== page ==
Dear EarthTalk: My New Year’s Resolution
is to reduce my “carbon footprint” to help fight
global warming. Do you have suggestions for ways I can make
good on my promise?
— Carrie, via e-mail
There’s never been a more urgent time to reduce your
carbon footprint. With the U.S. government still opting out
of mandatory emissions cuts, it’s up to every individual,
business owner, and city or state government to take steps.
So here are 10 ways to get you started in the new year:
(1) Step-up Recycling and Composting.
Recycling prevents carbon dioxide (CO2) emissions by saving
the energy it takes to make products from new materials and
by saving the energy it takes to incinerate or landfill what
we discard. And composting food scraps turns organic material
back into fertile soil, which itself is an efficient carbon “sink.” To
get started, visit www.earth911.org and www.howtocompost.org.
(2) Stay close or stay put.
About half the CO2 we generate comes from our car trips, so walk, bike, or
take mass transit instead. Air travel also produces huge amounts of CO2, so
the less you fly, the smaller your carbon footprint. Visit www.culturechange.org.
(3) Eat organic and local.
Stick to foods produced organically and you prevent harmful pesticides and
fertilizers from polluting air, waterways, soils, and family members. And if
the food is grown nearby, thousands of pounds of CO2 weren’t emitted
getting it to your grocery store. Visit www.100milediet.org.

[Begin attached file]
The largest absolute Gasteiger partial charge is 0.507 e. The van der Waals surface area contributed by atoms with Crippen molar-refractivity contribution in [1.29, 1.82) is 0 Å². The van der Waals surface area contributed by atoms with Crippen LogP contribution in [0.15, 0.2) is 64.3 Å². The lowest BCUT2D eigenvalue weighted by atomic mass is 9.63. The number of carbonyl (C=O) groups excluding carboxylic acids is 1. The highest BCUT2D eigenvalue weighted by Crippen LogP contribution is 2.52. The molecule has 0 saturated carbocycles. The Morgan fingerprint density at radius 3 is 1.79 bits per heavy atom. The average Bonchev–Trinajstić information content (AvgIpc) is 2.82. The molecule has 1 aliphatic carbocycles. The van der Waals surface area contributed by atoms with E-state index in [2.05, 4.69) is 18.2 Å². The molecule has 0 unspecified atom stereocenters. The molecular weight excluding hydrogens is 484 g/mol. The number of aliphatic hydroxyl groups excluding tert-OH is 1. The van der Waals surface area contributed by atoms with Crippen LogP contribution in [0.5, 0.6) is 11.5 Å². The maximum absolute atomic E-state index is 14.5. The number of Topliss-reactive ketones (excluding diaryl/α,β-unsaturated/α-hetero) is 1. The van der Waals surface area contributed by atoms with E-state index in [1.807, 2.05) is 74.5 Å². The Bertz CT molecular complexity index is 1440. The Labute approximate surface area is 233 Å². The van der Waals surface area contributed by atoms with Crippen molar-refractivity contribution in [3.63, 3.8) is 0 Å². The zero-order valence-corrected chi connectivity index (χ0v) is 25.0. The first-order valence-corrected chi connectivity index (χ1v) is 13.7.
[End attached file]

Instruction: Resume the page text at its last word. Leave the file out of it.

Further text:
(4) Buy green power.
Your power company might just source part of its supply from renewable sources
like hydro-electric or wind, and will sell it to customers who know to ask
for it. Visit www.green-e.org.
(5) Change out your lightbulbs.
A compact fluorescent lightbulb (CFL) uses less than a third of the energy
of an incandescent bulb to produce the same amount of light—and it lasts
10 times longer. And some CFLs now have three-way capabilities and can be dimmed.
(6) Upgrade and unplug.
Upgrading any appliances (including computers and TVs)? Be sure to look for
the “Energy Star” logo, which only energy efficient models can
wear. Also, turn off appliances when not in use to prevent wasting so-called
phantom energy coming in off the grid. Visit www.energystar.gov.
(7) Adjust your thermostats.
If you don’t need a sweater indoors, your heat is too high. Likewise,
in hot weather turn down the AC. Also, keeping your hot water at no more than
120 degrees—the minimum temperature to keep the water bacteria-free—is
another way to save energy, money, and the environment.
(8) Plant a tree…or 300!
An average tree stores 13 pounds of carbon per year; a mature tree can absorb
upwards of four times that amount. Just 300 trees can counterbalance the amount
of greenhouse gas pollution that one person produces in a lifetime. So get
to work! Visit www.americanforests.org/planttrees.
(9) Buy offsets.
Many organizations sell “carbon offsets,” whereby you pay a voluntary
fee to offset your daily CO2 emissions. The money usually goes to develop alternative,
renewable energy sources, such as wind or solar. Visit www.climatetrust.org,
www.nativeenergy.com and www.my-climate.com.
(10) Get involved.
Donate time or money to groups working to fight global warming. Just about
all green groups devote some work to climate change, and they need your help.